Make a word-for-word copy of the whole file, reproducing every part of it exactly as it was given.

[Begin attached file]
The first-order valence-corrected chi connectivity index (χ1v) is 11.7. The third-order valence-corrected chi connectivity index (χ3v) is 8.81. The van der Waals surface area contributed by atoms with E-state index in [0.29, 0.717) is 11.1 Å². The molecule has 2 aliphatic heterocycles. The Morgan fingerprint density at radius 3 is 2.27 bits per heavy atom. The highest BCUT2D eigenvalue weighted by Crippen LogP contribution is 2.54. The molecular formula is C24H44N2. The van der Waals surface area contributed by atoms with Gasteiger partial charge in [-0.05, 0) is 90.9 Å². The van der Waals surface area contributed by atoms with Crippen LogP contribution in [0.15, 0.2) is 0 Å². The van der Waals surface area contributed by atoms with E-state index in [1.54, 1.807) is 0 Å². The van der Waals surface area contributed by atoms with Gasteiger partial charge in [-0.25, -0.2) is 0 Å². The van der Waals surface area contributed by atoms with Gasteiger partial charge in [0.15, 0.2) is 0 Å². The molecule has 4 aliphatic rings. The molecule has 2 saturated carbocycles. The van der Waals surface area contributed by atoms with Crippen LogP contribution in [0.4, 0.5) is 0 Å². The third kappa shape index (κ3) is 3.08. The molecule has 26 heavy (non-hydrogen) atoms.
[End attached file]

The first-order valence-corrected chi connectivity index (χ1v) is 11.7. The third-order valence-corrected chi connectivity index (χ3v) is 8.81. The van der Waals surface area contributed by atoms with E-state index in [0.29, 0.717) is 11.1 Å². The molecule has 2 aliphatic heterocycles. The Morgan fingerprint density at radius 3 is 2.27 bits per heavy atom. The highest BCUT2D eigenvalue weighted by Crippen LogP contribution is 2.54. The molecular formula is C24H44N2. The van der Waals surface area contributed by atoms with Gasteiger partial charge in [-0.05, 0) is 90.9 Å². The van der Waals surface area contributed by atoms with Crippen LogP contribution in [0.15, 0.2) is 0 Å². The van der Waals surface area contributed by atoms with E-state index in [1.54, 1.807) is 0 Å². The van der Waals surface area contributed by atoms with Gasteiger partial charge in [-0.25, -0.2) is 0 Å². The van der Waals surface area contributed by atoms with Gasteiger partial charge in [0.15, 0.2) is 0 Å². The molecule has 4 aliphatic rings. The molecule has 2 saturated carbocycles. The van der Waals surface area contributed by atoms with Crippen LogP contribution in [0.4, 0.5) is 0 Å². The third kappa shape index (κ3) is 3.08. The molecule has 26 heavy (non-hydrogen) atoms.